Despite diplomatic engagements, restoring the so-called Iran nuclear agreement continues to be hindered by political and technical differences, the UN political and peacebuilding chief told the Security Council on Thursday.
In the landmark accord, formally known as the Joint Comprehensive Plan of Action (JCPOA) – reached in 2015 between Iran, the United States, China, France, Russia, and the United Kingdom – Iran agreed to dismantle much of its nuclear programme and open its facilities to international inspections in exchange for sanctions relief.
In 2018, then-President Trump withdrew the US from the agreement and reinstated the sanctions.
“Achieving the landmark JCPOA took determined diplomacy. Restoring it will require additional effort and patience,” said UN political affairs chief, Rosemary DiCarlo.
Although the landmark Joint Commission to restore the Plan resumed in November 2021, she acknowledged that despite their determination to resolve the issues, the US and other participants are yet to return to “full and effective implementation of the Plan, and [Security Council] resolution 2231”.
Appealing to both
Together with the Secretary-General, she urged Iran and the US to “quickly mobilize” in “spirit and commitment” to resume cooperation under the JCPOA.
They welcomed the reinstatement by the US in February of waivers on nuclear non-proliferation projects and appealed to the country to lift its sanctions, as outlined in the Plan, and extend oil trade waivers.
Together they also called on on Iran to reverse the steps it has taken that are inconsistent with its nuclear-related commitments under the Plan.
While the International Atomic Energy Agency (IAEA) has been unable to verify the stockpile of enriched uranium in Iran, it estimates that there is currently more than 15 times the allowable amount under the JCPOA, including uranium enriched to 20 and 60 per cent, which Ms. DiCarlo called “extremely worrying”.
Moreover, on 8 and 20 June, IAEA reported that Iran had started to install additional advanced centrifuges at the Fuel Enrichment Plant at Natanz and began feeding uranium into advanced centrifuges at the Fuel Enrichment Plant at Fordow.
In his latest report, IAEA Director General Rafael Grossi, informed the Council that the UN agency’s ability to verify and confirm the peaceful nature of Iran’s nuclear activities are key to the JCPOA’s full and effective implementation.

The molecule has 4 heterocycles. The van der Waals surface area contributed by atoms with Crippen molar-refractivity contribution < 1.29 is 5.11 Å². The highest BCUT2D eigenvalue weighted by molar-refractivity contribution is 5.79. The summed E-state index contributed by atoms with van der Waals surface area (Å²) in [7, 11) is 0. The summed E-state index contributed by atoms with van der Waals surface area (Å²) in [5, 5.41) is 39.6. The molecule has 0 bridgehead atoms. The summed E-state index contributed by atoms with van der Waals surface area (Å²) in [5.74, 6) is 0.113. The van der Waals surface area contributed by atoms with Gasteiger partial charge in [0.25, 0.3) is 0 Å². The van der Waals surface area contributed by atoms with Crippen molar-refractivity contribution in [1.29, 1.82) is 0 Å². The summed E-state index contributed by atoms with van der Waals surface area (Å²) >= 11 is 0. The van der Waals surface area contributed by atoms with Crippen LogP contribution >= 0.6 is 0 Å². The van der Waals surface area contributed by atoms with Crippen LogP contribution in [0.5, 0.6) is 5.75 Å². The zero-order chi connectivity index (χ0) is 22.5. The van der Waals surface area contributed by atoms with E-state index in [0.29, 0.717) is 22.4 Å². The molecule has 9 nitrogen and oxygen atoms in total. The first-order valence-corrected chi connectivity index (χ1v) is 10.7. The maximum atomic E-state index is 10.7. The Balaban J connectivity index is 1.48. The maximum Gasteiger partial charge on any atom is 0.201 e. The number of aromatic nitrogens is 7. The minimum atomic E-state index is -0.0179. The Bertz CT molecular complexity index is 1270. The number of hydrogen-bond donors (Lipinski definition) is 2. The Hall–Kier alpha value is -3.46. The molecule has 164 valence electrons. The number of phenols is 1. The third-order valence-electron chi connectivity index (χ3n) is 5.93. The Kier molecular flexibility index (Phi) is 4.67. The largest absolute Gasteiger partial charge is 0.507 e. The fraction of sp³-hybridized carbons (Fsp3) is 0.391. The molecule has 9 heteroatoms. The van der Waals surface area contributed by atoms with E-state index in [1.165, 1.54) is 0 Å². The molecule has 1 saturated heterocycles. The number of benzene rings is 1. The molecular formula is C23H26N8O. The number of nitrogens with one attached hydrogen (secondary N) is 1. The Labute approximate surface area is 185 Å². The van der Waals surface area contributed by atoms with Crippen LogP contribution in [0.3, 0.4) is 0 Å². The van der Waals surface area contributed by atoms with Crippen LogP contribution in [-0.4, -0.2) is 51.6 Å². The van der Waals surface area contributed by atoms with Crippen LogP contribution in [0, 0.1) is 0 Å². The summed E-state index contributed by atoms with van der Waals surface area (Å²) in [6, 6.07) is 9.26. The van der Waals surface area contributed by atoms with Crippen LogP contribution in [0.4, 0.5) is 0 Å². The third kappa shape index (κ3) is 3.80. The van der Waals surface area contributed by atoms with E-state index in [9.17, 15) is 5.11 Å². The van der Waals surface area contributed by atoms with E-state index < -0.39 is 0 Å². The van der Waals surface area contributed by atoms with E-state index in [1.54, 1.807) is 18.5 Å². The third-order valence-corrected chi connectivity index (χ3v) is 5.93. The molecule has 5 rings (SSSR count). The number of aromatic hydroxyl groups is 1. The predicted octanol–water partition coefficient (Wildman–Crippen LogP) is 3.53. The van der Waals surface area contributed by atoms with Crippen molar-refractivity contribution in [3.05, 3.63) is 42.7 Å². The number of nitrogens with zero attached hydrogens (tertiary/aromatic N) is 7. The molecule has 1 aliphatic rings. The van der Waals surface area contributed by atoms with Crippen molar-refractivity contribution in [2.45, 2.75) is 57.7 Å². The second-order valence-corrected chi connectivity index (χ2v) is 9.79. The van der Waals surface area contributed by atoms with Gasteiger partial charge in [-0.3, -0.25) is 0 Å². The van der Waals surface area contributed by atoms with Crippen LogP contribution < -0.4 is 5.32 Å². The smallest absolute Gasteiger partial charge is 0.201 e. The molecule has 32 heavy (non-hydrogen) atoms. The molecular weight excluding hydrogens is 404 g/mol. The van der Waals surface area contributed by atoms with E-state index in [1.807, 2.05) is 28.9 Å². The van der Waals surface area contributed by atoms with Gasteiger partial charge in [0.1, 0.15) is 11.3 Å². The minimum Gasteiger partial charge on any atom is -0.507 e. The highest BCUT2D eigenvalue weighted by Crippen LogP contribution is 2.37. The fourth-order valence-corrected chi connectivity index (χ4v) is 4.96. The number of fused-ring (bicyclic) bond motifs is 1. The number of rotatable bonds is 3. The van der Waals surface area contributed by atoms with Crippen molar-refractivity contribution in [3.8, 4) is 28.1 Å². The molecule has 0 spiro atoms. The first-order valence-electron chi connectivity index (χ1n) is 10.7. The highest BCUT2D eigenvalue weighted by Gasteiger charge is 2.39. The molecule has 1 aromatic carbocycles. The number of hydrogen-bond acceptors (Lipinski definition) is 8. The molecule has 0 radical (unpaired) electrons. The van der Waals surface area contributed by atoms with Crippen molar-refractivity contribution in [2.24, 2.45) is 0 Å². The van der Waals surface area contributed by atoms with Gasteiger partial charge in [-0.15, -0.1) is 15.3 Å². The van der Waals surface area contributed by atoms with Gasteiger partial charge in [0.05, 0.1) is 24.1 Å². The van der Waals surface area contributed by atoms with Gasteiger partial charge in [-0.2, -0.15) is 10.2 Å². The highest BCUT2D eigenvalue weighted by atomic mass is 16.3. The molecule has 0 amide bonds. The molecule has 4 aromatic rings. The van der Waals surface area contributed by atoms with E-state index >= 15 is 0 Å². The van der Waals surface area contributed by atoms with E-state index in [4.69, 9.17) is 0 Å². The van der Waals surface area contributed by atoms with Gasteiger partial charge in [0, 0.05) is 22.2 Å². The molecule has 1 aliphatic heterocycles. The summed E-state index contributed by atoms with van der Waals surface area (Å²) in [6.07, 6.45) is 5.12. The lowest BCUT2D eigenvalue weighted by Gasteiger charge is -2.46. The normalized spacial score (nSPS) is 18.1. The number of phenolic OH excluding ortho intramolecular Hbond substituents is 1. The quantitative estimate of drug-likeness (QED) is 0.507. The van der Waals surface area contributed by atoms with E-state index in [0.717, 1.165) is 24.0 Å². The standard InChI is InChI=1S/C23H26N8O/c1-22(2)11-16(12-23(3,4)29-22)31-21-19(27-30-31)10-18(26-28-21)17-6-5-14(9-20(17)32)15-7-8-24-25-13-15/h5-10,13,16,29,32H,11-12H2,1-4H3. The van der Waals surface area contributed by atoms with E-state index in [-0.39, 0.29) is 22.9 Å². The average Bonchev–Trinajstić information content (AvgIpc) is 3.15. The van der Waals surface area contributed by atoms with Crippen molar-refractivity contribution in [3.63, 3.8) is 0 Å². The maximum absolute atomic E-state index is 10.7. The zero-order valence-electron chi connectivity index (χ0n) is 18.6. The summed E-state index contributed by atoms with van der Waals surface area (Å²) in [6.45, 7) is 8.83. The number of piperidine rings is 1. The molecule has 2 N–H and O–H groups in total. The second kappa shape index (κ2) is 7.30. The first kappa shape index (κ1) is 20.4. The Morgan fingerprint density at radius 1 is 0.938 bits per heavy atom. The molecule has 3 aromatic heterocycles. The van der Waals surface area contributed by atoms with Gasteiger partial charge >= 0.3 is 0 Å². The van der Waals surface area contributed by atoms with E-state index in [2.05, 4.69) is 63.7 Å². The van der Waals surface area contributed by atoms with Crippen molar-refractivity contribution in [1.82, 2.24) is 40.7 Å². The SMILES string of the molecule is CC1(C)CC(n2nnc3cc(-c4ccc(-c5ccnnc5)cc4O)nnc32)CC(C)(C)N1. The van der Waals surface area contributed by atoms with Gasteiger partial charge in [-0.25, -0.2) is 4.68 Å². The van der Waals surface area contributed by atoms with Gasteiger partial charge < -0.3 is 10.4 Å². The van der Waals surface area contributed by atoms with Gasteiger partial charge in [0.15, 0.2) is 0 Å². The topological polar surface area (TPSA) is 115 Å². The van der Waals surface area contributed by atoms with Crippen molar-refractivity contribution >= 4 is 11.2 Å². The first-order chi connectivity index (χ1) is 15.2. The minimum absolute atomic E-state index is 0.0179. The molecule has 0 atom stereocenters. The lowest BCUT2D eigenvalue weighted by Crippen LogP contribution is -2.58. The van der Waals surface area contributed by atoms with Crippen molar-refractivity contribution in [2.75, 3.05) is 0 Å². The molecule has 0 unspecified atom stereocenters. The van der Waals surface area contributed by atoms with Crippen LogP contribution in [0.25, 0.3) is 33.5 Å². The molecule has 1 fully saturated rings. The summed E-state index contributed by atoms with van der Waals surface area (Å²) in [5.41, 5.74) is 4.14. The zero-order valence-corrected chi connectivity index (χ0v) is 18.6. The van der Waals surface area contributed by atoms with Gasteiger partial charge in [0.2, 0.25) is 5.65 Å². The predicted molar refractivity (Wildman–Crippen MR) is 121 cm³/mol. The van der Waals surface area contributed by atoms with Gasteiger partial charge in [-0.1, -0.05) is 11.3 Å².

Iran’s decision to remove site cameras and place them and the data they collected under Agency seals, “could have detrimental implications”.
Improved relationships ‘key’
Bilateral and regional initiatives to improve relationships with Iran remain “key” and should be encouraged and built upon, according to Ms. DiCarlo.
Additionally, Member States and the private sector are urged to use available trade instruments to engage with Iran and Tehran is requested to address their concerns in relation to resolution 2231 (2015) on its nuclear issues.
The senior UN official also drew attention to annex B of the resolution, updating ambassadors in the Council on nuclear-related provisions, ballistic missiles and asset freezing.
We hope that diplomacy will prevail – UN political chief
Triumph for multilateralism
“The JCPOA was a triumph for non-proliferation and multilateralism,” said the UN political affairs head.
However, after many years of uncertainty, she warned that the Plan is now at “a critical juncture” and encouraged Iran and the US to build on recent momentum to resolve remaining issues.
“The Secretary-General is convinced there is only one path to lasting peace and security for all Member States, and that is the one based on dialogue and cooperation,” she said. “We hope that diplomacy will prevail”.
In Iran’s best interest
Olof Skoog, Head of the European Union Delegation to the UN, speaking in his capacity as the Coordinator of the Joint Commission established by the JCPOA, to the Security Council, recognized the negative economic consequences that the US’ withdrawal from the JCPOA has had on Iran but affirmed that restoring the agreement is “the only way” for the country to reap its full benefits.